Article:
These LIBS 100 field trips combine academic study with first-hand experiences of language, culture, and industry, allowing you to put theory into practice. We've designed themes specifically for postgraduate students that align with learning areas such as Industry (4.0), Financial Services, and Visitor Economy.

Find out more about LIBS 100 field trips.

Digital numbers on the stock exchange

"MSc Events Management offers a wide range of different modules which are very engaging. I have developed practical skills as well as theoretical knowledge gained across different modules and which has broadened my employability options in this fast-growing industry."

Rugile Eigerdaite, MSc Events Management student

Career and Personal Development

This programme aims to develop students in terms of capability and intellect, helping them to identify and pursue their career aspirations in the events industry.

The University Careers and Employability Team offer qualified advisors who can work with you to provide tailored, individual support and careers advice during your time at the University. As a member of our alumni we also offer one-to-one support in the first year after completing your course, including access to events, vacancy information and website resources; with access to online vacancies and virtual and website resources for the following two years.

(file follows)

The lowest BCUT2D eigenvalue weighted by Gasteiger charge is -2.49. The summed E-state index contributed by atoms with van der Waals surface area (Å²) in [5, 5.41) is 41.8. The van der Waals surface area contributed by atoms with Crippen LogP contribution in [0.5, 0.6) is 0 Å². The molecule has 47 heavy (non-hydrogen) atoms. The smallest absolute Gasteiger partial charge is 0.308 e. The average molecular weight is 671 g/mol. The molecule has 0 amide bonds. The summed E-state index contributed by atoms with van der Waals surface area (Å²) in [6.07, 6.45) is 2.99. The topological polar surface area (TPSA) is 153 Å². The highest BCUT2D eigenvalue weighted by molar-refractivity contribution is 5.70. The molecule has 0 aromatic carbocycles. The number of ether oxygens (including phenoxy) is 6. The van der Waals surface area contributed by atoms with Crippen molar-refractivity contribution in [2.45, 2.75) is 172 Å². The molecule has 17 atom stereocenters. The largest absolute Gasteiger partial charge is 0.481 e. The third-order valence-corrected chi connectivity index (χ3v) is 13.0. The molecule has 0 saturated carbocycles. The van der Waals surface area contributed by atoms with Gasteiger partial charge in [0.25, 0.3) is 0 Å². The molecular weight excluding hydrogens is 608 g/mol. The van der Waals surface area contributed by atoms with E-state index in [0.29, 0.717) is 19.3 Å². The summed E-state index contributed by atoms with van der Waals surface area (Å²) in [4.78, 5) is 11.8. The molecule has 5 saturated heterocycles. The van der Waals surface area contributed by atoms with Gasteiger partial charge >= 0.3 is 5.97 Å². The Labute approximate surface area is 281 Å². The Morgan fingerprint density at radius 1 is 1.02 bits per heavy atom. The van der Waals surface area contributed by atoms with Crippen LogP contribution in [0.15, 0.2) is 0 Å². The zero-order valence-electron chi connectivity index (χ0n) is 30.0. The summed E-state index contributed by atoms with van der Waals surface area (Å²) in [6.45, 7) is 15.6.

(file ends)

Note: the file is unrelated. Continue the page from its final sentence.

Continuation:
This service can include one-to-one coaching, CV advice and interview preparation to help you maximise your future opportunities.
The service works closely with local, national and international employers, acting as a gateway to the business world.

Working in Partnership

Lincoln International Business School works with students and organisations to enhance the contribution of business to society. For students, that means developing their business skills and knowledge to improve their career readiness.

The University of Lincoln is a member of AACSB, a global nonprofit association connecting educators, students, and businesses to achieve a common goal: to create the next generation of great leaders. Find out more.

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Postgraduate Events

Find out more about how postgraduate study can help further your career, develop your knowledge, or even prepare you to start your own business at one of our postgraduate events.

Find out More

Related Courses

The University intends to provide its courses as outlined in these pages, although the University may make changes in accordance with the Student Admissions Terms and Conditions.